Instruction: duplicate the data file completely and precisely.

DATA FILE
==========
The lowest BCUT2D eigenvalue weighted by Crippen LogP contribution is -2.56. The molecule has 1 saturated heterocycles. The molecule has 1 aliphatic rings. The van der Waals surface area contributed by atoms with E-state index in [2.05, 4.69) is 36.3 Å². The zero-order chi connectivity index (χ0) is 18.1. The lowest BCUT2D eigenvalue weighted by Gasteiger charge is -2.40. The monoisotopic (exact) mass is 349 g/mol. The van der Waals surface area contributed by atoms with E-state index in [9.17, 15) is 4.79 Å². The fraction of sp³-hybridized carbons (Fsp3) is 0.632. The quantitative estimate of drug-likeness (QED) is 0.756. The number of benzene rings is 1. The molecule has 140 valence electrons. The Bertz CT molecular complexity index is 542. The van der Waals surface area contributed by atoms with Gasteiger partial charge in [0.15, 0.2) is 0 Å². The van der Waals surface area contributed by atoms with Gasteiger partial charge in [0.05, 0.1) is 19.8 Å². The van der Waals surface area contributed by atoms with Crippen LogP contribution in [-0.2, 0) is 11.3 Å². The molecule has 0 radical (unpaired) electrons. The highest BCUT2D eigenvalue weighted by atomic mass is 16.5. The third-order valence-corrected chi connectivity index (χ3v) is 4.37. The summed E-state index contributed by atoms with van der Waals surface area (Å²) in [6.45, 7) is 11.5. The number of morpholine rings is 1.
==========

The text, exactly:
The lowest BCUT2D eigenvalue weighted by Crippen LogP contribution is -2.56. The molecule has 1 saturated heterocycles. The molecule has 1 aliphatic rings. The van der Waals surface area contributed by atoms with E-state index in [2.05, 4.69) is 36.3 Å². The zero-order chi connectivity index (χ0) is 18.1. The lowest BCUT2D eigenvalue weighted by Gasteiger charge is -2.40. The monoisotopic (exact) mass is 349 g/mol. The van der Waals surface area contributed by atoms with E-state index in [9.17, 15) is 4.79 Å². The fraction of sp³-hybridized carbons (Fsp3) is 0.632. The quantitative estimate of drug-likeness (QED) is 0.756. The number of benzene rings is 1. The molecule has 140 valence electrons. The Bertz CT molecular complexity index is 542. The van der Waals surface area contributed by atoms with Gasteiger partial charge in [0.15, 0.2) is 0 Å². The van der Waals surface area contributed by atoms with Gasteiger partial charge in [0.05, 0.1) is 19.8 Å². The van der Waals surface area contributed by atoms with Crippen LogP contribution in [-0.2, 0) is 11.3 Å². The molecule has 0 radical (unpaired) electrons. The highest BCUT2D eigenvalue weighted by atomic mass is 16.5. The third-order valence-corrected chi connectivity index (χ3v) is 4.37. The summed E-state index contributed by atoms with van der Waals surface area (Å²) in [6.45, 7) is 11.5. The number of morpholine rings is 1.